Navi Mumbai - AT Gateway Terminals India (GTI), APM Terminals operation in Mumbai, around 3,500 trucks enter the terminal every day. Some had become accustomed to getting down from their trailer cabin to check if the trailer was unlocked from the container it carried. Their fear was that, if still attached with the lock, the truck could be inadvertently lifted along with the container. However, this ‘double check’ of the lock exposed them to risk.
Terminals are extremely busy environments in which giant pieces of machinery move and coordinate with precision. In line with our safety principles, no-one should be exposed to person-machine interface. By hopping out of their cabin, drivers were putting themselves in harm’s way.
It was a situation that was picked up by Natarajan Swaminathan (Swami), Assistant Manager – Engineering at APM Terminals Mumbai during the Kaikaku Kaizen week earlier this year. Kaikaku Kaizen refers to the Japanese-developed business methodology of making fundamental and radical changes to production systems. These periodic events – held throughout our global terminals several times a year – unearth improvement points and ensure we constantly effect greater efficiencies – especially in safety.
Says Swami: “I noticed the behavior of the truck drivers, and I understood their reasoning. But I knew they were not safe. I could not shake the thought – how can we restrict the movement of the trailer lock so that it will remain in position and convince truckers that they have no reason to leave their vehicles.”
To crack this nut, Swami organised a ‘try storming’ – a LEAN-inspired working method which encourages learning and experimenting by doing, in a safe context. Swami explains: “Working with a small team, we found that a simple lock arrester kept the lock in place. The trailer locks would not rotate, even if the trailer was empty or exposed to bumpy roads.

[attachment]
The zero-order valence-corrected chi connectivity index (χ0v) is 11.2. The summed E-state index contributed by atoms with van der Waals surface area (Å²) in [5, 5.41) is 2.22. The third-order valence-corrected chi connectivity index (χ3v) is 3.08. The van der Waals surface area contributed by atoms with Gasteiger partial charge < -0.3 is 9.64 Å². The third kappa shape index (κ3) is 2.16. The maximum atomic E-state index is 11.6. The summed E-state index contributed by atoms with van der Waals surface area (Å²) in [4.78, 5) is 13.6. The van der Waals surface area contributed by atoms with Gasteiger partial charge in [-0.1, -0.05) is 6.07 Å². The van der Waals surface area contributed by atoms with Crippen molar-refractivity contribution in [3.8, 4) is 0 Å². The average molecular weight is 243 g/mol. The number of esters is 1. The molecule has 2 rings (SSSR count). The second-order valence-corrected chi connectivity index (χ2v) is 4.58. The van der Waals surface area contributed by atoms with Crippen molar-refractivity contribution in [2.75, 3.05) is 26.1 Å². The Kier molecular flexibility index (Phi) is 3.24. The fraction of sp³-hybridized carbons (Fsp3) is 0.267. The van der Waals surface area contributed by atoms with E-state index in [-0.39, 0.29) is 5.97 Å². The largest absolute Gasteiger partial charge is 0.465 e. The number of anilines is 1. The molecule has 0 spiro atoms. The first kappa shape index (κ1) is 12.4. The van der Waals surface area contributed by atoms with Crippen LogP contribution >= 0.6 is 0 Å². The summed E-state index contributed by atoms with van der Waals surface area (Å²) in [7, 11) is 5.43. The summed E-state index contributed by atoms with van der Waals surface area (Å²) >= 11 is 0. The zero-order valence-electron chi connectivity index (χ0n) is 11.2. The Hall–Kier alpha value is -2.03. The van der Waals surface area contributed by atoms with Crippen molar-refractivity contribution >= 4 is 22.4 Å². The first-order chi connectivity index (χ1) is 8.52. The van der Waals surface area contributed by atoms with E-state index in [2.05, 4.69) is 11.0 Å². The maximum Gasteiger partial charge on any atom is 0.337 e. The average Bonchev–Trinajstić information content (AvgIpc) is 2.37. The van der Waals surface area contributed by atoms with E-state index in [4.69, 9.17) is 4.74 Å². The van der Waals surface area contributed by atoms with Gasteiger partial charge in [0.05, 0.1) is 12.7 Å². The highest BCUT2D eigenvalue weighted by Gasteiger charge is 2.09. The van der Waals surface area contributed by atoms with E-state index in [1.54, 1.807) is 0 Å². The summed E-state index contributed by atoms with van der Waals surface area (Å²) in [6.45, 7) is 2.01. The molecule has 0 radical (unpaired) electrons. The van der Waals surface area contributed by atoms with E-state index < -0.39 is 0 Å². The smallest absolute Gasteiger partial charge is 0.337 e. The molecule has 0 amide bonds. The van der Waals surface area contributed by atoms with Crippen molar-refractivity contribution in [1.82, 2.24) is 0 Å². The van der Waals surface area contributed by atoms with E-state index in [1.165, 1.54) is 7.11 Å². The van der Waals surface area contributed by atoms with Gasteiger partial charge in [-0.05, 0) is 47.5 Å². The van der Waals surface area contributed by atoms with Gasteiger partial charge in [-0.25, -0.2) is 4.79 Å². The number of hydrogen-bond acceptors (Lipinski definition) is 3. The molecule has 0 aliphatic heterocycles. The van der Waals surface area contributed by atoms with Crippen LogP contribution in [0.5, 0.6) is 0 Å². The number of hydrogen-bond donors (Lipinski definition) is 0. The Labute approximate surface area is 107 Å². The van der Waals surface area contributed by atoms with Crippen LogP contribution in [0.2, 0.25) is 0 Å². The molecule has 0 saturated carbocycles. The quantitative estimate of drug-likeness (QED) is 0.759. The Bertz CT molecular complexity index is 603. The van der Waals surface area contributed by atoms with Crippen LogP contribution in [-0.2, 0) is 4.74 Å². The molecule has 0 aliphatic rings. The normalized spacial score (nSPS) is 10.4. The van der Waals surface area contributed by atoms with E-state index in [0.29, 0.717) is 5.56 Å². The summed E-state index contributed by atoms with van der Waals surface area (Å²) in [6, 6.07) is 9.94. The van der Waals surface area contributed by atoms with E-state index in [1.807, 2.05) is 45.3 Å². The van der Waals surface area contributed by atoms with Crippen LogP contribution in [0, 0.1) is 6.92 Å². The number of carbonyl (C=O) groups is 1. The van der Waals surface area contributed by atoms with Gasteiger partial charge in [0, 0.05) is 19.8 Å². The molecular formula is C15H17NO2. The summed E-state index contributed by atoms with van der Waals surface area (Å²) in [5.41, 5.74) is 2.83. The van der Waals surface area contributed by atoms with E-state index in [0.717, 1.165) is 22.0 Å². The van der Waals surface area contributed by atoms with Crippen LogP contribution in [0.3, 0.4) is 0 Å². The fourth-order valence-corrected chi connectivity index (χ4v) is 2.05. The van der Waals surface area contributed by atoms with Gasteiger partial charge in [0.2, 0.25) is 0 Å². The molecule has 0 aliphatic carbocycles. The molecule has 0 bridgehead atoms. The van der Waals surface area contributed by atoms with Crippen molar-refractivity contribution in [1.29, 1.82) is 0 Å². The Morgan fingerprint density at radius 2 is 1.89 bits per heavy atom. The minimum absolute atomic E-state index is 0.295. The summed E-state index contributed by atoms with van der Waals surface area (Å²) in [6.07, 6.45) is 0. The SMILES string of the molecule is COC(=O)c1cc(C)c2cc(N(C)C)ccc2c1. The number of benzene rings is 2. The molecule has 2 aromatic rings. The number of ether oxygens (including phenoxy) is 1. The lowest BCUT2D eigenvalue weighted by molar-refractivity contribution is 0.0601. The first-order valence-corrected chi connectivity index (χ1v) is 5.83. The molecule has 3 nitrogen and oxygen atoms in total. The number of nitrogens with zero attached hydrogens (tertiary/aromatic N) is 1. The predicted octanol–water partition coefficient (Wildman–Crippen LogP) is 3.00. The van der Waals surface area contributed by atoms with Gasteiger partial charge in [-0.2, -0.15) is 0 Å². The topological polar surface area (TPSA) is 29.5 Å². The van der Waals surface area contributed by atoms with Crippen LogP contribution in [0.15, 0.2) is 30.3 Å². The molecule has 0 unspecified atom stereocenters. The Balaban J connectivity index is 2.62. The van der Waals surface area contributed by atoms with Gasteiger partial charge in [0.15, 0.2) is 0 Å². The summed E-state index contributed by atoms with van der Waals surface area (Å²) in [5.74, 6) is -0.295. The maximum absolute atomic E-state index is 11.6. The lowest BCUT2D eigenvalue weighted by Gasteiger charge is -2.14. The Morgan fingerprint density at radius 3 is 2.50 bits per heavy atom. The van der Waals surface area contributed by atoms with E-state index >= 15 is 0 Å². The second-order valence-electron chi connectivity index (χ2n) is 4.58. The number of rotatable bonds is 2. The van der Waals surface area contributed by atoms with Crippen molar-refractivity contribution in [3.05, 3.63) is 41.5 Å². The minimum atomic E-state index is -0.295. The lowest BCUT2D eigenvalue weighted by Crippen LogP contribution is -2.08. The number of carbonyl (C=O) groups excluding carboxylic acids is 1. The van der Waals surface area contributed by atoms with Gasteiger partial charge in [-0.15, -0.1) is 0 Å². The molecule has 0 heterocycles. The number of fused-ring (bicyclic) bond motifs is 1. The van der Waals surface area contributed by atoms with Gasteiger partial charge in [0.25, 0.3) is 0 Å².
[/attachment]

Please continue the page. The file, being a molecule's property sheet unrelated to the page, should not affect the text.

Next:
“We carried out rigorous testing with 100% success rate. We had an expert pilot driver to simulate all eventualities and were able to demonstrate how it worked with the truck drivers. We gained the confidence of the trucking community, and the solution has since been implemented by 100 external trailers. The benefits are being felt not only by our terminal but throughout our operations,” says Swami.
Swami has been working in the Electrical Maintenance of Container Handling and Mobile equipment for the past 20 years, over 15 years of which have been with APM Terminals. “I have always enjoyed providing technical solutions for improving safety standards and saving operational costs.
“I feel very humbled that this idea is now standard procedure for truck drivers. They have no need to leave the safety of their truck cabin – I can’t tell you how gratified I am to know that. It’s honestly been a highlight of my entire career so far. Something to tell the grandkids.”
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